For want of a nail…

For Sarah’s dverse prompt. An object held in the hand and discovered. I hope a haibun counts.

Nails

They were precious then, nails, handmade each one, each head unique, each with a story. Used and reused, prised out carefully from this beam, hammered into that door. Flat sided, bent at the end, this one, but intact. Rusty now with age—it’s damp up there with only hay above and scampering dormice. We’ve kept them all as we’ve taken them out carefully from beams where they held up strings of onions, garlic, flitches of ham. Time moves on, like woodworm and modern ideas of interior lighting, the need for clarity and paint, not so much for flitches of ham. But we’ve not thrown them away. Respect perhaps, and unwillingness to be the first to throw away a thing of such value. I roll this piece of domestic history between finger and thumb, feeling the weight of centuries of stone and wooden beams in the flaking orange dust and wonder will I leave such a mark on this house?

Iron tacked in wood

keeps the otherworld at bay

these end of year nights.

Published by

Jane Dougherty

I used to do lots of things I didn't much enjoy. Now I am officially a writer. It's what I always wanted to be.

46 thoughts on “For want of a nail…”

  1. Gosh, I guess in pioneer structured in ghost towns, there might have been some hand made nails, but I never realized it. Thanks for the furthering of my education. Your haibun works superbly.

  2. So much evoked by something so simple. There’s something very special about handling something made by hand so long ago. So much history. Love your haiku, and the reminder of the folklore around cold iron.

  3. I love this piece of history in a nail, Jane, and the title’s brilliant! Your haiku reminded me of the Spellbound exhibition at the Ashmolean in Oxford, which we went to last week – all about witchcraft. They had various objects, including iron nails to ‘keep the otherworld at bay’. It was a fascinating exhibition, quite a few artefacts from Norfolk, and lots of inspiration for poems and stories there. I’m sure we have a few handmade nails in parts of our cottage, which is over 150 years old, and the house next door to us, which is attached, even has its own ghost!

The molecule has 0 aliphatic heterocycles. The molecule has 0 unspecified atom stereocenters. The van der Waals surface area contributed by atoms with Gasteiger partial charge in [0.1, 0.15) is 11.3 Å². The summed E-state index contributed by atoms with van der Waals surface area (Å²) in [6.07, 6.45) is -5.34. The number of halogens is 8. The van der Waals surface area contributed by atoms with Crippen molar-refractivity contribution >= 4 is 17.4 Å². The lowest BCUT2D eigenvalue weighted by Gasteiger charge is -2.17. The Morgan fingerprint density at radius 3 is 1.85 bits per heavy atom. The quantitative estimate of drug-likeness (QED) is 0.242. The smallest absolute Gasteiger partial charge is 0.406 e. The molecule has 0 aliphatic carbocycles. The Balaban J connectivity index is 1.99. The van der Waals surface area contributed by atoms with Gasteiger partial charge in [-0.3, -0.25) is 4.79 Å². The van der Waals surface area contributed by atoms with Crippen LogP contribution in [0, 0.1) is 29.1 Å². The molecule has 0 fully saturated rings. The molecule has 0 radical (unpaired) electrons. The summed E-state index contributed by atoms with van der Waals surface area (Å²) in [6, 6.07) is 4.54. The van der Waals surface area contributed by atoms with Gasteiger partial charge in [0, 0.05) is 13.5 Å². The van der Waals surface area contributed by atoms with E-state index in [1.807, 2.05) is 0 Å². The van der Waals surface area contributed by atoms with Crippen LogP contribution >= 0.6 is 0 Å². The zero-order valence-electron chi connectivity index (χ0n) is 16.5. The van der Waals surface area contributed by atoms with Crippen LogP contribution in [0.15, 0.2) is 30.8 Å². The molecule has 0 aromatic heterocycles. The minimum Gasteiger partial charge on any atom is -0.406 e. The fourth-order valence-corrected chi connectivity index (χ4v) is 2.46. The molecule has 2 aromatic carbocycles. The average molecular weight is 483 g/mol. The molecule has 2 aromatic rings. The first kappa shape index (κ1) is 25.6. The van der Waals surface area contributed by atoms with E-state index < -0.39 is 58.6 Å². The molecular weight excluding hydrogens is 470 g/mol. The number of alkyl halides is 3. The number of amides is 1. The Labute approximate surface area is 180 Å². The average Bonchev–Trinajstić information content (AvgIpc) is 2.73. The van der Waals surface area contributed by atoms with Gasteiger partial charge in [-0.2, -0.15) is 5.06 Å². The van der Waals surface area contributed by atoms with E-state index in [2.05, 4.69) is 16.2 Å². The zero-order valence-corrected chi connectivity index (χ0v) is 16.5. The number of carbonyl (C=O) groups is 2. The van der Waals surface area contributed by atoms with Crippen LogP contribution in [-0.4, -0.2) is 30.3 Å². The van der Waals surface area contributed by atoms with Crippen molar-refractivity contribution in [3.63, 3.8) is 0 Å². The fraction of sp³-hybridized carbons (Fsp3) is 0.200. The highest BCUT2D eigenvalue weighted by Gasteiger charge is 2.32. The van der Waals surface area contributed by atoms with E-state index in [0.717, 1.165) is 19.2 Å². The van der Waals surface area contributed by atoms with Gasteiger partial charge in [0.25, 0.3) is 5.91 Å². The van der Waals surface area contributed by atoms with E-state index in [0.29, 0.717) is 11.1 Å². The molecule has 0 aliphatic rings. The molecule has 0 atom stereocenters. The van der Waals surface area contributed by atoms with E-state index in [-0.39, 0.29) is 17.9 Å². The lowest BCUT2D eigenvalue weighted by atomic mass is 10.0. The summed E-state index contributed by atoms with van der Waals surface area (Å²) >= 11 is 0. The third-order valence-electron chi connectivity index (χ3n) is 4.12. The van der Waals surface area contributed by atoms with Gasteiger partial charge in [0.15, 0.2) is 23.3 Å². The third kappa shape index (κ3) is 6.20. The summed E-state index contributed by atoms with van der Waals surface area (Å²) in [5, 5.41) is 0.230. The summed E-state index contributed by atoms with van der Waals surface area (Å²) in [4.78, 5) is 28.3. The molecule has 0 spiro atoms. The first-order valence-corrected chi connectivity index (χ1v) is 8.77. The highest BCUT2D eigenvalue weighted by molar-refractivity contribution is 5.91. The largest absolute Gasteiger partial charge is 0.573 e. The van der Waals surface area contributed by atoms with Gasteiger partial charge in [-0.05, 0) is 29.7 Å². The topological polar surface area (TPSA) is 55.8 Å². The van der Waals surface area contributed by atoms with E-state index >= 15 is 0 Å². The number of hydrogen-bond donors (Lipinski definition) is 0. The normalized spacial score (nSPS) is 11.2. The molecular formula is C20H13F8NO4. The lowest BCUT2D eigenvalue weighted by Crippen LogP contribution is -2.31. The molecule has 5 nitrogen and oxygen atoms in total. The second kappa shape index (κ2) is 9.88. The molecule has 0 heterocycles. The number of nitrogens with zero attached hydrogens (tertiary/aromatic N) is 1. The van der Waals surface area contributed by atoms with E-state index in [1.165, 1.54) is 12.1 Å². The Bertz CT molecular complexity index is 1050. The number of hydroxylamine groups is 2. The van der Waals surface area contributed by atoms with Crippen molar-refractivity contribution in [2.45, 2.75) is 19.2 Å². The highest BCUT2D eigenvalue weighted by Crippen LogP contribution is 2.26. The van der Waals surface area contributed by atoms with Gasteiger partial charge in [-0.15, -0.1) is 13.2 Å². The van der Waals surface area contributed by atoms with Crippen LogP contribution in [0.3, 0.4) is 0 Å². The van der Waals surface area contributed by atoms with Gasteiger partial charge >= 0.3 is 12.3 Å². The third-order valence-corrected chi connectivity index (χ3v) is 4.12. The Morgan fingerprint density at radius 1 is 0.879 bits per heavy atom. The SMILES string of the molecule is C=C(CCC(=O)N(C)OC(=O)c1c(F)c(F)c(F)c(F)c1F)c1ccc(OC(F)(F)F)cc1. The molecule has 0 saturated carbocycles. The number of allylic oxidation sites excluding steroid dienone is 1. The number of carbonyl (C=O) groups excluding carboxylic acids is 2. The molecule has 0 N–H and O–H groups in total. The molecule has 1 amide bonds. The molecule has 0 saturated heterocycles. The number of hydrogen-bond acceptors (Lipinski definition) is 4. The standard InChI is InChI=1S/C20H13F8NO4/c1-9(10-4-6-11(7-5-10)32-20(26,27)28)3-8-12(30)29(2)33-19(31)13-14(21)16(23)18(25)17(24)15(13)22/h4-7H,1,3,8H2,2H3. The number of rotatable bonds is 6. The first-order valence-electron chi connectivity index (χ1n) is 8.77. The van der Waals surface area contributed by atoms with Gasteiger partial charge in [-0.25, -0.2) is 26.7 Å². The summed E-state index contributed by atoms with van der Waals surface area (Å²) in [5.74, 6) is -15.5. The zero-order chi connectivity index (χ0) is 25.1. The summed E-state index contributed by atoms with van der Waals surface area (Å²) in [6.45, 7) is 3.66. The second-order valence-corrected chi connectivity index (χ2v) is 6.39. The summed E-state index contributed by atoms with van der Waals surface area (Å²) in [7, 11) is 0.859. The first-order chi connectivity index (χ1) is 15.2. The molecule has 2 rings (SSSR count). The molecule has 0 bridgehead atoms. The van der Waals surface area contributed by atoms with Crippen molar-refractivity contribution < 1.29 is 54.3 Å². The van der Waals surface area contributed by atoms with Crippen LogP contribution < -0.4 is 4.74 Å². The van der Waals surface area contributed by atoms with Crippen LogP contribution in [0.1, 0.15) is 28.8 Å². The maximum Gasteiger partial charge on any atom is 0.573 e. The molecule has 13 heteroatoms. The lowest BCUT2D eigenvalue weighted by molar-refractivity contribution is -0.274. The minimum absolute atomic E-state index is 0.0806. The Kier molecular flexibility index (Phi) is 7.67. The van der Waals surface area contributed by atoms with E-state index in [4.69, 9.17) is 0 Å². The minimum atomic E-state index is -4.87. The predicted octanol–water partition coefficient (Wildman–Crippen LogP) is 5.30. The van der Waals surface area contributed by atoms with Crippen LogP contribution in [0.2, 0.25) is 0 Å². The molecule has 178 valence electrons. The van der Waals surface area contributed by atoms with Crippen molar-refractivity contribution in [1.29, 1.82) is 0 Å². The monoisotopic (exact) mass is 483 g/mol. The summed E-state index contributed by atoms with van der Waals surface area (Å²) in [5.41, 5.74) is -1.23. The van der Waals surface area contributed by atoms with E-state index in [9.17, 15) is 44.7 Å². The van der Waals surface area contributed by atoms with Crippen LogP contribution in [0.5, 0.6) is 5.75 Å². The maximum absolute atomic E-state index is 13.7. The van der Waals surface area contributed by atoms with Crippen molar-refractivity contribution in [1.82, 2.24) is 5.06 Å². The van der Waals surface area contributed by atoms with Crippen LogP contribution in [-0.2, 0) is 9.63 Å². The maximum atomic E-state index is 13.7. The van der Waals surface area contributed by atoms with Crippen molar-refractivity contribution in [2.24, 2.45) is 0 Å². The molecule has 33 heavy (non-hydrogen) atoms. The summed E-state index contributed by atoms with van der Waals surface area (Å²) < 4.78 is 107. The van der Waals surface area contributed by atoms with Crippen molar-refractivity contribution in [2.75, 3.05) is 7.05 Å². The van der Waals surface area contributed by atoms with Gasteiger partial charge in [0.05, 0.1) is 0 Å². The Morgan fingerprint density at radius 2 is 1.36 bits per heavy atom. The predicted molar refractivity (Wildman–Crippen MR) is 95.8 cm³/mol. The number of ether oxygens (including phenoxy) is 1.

1. My husband was brought up in a cottage that dated back to the mid 1400s. Everything that could be was pegged then. The Norsemen didn’t use nails at all in most houses. We’ve come a long way from nature, haven’t we?

  4. I think something that a handmade nail with such history can evoke a lot of thoughts… i hope you will find a new use for them somewhere… We have a door in the basement where our predecessor has used old nails and hinges to model it as a piece of art.

    1. Iron is part of European folklore, used to keep evil supernatural things away. Why you’d hang a horseshoe on your door for example. It’s not for ‘luck’ but to keep evil away.

  5. Wonderfully romantic. How do you always create these great stories? Yes, I can not throw away any of these old things too. Which at that time they are produced costs not only a lot of money, but also a lot of work.
    Think of the ancient skythe from the beginning of the 20th century. 😉
    Michael

  6. A wonderful take on the prompt. I love the details in the story of the nails. So many creations like this that are not given the time of day. Sort of like us sometimes! Your Haiku was perfect. I at first thought your last line said at the end of “lightyears!” Then I reread it.
    Iron tacked in wood
    keeps the otherworld at bay
    these end of year nights.

  7. LOVE this! Such wonderful details of the “life” these handmade nails have had. Especially love that they held strings of garlic, perhaps bunches of drying lavender? from the barn beams. I’m always amazed when I look at the square peg nails in our antiques. And I’ve always loved visiting the blacksmith’s building in those historical villages.

    1. Thank you! No lavender in these parts Lillian, and you can’t eat it so they wouldn’t have bothered with it even if it did grow here 🙂 They dried tobacco in the attic though they never grew it on this farm, but they hung the edible stuff like onions and garlic from the beams in the kitchen to stop visiting wildlife getting at them.

  8. I like the layers of this write, the descriptions and analogies of leaving a mark on this world. Those ancient, rusty nails may have something on us. They have weathered the storm.

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